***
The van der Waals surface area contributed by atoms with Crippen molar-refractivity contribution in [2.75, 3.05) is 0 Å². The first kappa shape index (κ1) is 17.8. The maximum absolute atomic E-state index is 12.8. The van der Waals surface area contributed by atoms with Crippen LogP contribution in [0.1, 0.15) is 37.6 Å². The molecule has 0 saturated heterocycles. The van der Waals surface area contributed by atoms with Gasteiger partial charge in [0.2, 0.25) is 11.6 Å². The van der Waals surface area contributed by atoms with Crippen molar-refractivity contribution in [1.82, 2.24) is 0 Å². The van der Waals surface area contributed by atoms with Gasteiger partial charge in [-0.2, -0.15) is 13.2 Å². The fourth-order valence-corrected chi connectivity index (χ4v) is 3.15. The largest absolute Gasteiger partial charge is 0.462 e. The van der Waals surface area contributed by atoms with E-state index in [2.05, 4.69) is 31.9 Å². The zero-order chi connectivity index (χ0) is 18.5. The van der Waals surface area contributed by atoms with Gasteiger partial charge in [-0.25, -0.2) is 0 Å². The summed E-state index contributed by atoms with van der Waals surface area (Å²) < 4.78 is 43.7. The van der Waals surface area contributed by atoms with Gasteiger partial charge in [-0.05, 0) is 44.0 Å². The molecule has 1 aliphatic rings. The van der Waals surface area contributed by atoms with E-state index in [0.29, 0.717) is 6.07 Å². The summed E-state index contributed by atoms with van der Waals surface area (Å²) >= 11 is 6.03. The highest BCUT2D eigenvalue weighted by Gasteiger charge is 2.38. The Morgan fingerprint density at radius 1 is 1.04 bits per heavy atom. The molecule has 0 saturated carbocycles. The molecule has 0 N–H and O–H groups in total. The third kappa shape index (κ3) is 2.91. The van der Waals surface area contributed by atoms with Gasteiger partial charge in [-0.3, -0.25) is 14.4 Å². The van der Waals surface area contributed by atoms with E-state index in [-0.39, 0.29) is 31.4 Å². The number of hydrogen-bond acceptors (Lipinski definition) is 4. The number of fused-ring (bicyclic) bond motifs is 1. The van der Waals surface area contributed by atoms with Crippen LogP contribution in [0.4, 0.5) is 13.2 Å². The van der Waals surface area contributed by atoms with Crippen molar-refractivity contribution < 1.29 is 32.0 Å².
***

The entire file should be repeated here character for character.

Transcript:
The van der Waals surface area contributed by atoms with Crippen molar-refractivity contribution in [2.75, 3.05) is 0 Å². The first kappa shape index (κ1) is 17.8. The maximum absolute atomic E-state index is 12.8. The van der Waals surface area contributed by atoms with Crippen LogP contribution in [0.1, 0.15) is 37.6 Å². The molecule has 0 saturated heterocycles. The van der Waals surface area contributed by atoms with Gasteiger partial charge in [0.2, 0.25) is 11.6 Å². The van der Waals surface area contributed by atoms with Crippen molar-refractivity contribution in [1.82, 2.24) is 0 Å². The van der Waals surface area contributed by atoms with Gasteiger partial charge in [-0.2, -0.15) is 13.2 Å². The fourth-order valence-corrected chi connectivity index (χ4v) is 3.15. The largest absolute Gasteiger partial charge is 0.462 e. The van der Waals surface area contributed by atoms with E-state index in [2.05, 4.69) is 31.9 Å². The zero-order chi connectivity index (χ0) is 18.5. The van der Waals surface area contributed by atoms with Gasteiger partial charge in [-0.25, -0.2) is 0 Å². The summed E-state index contributed by atoms with van der Waals surface area (Å²) < 4.78 is 43.7. The van der Waals surface area contributed by atoms with Gasteiger partial charge in [-0.05, 0) is 44.0 Å². The molecule has 1 aliphatic rings. The van der Waals surface area contributed by atoms with E-state index in [0.29, 0.717) is 6.07 Å². The summed E-state index contributed by atoms with van der Waals surface area (Å²) >= 11 is 6.03. The highest BCUT2D eigenvalue weighted by Gasteiger charge is 2.38. The Morgan fingerprint density at radius 1 is 1.04 bits per heavy atom. The molecule has 0 saturated carbocycles. The molecule has 0 N–H and O–H groups in total. The third kappa shape index (κ3) is 2.91. The van der Waals surface area contributed by atoms with Gasteiger partial charge in [-0.3, -0.25) is 14.4 Å². The van der Waals surface area contributed by atoms with E-state index in [-0.39, 0.29) is 31.4 Å². The number of hydrogen-bond acceptors (Lipinski definition) is 4. The number of fused-ring (bicyclic) bond motifs is 1. The van der Waals surface area contributed by atoms with Crippen LogP contribution in [0.4, 0.5) is 13.2 Å². The van der Waals surface area contributed by atoms with Crippen molar-refractivity contribution < 1.29 is 32.0 Å².